To transform the world



'Knowledge can never transform the world,' I blurted out, skirting along the very edge of confession. 'What transforms the world is action. There's nothing else.'


[...]

'There you go!' he said. 'Action, you say. But don't you see that the beauty of this world, which means so much to you, craves sleep and that in order to sleep it must be protected by knowledge? You remember that story of 'Nansen Kills a Kitten' which I told you about once. The cat in that story was incomparably beautiful. The reason that the priests from the two halls of the temple quarreled about the cat was that they both wanted to protect the kitten, to look after it, to let it sleep snugly, within their own particular cloaks of knowledge. Now Father Nansen was a man of action, so he went and killed the kitten with his sickle and had done with it. But when Choshu came along later, he removed his shoes and put them on his head.

What Choshu wanted to say was this. He was fully aware that beauty is a thing which must sleep and which, in sleeping, must be protected by knowledge. But there is no individual knowledge, a particular knowledge belonging to one special person or group. Knowledge is the sea of humanity, the field of humanity, the general condition of human existence. I think that is what he wanted to say.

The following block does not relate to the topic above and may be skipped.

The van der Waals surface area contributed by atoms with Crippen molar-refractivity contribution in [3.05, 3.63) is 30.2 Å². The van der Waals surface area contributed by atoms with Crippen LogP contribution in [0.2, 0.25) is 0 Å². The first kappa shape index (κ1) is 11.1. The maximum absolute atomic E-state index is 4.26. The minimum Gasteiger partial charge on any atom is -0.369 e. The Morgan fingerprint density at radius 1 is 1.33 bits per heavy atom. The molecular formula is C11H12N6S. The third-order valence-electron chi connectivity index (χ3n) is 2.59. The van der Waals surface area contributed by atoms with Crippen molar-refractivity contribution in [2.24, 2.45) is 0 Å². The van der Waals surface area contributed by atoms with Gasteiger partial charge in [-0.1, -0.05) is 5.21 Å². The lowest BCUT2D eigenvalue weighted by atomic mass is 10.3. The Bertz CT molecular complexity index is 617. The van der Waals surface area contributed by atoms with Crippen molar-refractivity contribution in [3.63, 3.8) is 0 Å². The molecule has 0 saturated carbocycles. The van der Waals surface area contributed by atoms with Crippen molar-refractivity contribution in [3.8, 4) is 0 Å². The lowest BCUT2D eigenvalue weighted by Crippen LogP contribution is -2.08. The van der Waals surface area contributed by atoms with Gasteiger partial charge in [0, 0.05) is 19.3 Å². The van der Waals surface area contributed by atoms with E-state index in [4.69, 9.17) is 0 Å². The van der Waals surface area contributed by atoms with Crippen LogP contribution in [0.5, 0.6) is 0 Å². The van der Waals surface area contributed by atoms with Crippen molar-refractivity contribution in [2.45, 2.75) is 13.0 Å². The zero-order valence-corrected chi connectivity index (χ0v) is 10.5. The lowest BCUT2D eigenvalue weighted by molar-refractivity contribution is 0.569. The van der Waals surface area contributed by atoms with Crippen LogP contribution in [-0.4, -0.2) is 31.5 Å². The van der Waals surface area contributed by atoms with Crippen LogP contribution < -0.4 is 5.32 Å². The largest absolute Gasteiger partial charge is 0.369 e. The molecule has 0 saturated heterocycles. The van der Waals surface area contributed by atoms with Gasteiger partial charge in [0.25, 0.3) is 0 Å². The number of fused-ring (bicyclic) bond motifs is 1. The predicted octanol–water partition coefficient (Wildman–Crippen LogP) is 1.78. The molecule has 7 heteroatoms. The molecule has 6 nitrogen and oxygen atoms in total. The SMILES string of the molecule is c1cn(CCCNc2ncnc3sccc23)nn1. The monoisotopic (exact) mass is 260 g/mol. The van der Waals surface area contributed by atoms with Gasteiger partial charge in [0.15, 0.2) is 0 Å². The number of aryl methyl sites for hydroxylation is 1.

Now you want to play the role of Choshu, don't you? Well, beauty -- beauty that you love so much -- is an illusion of the 'other way to bear life' which you mentioned. One could say in fact there is no such thing as beauty. What makes the illusion so strong, what imparts it with such a power of reality, is precisely knowledge. From the point of view of knowledge, beauty is never a consolation. It may be a woman, it may be one's wife, but it is never a consolation. Yet from the marriage between this beautiful thing which is never a consolation, on the one hand, and knowledge, on the other, something is born. It is as evanescent as a bubble and utterly hopeless. Yet something is born. That something is what people call art.'

-- From Yukio Mishima's The Temple of the Golden Pavilion.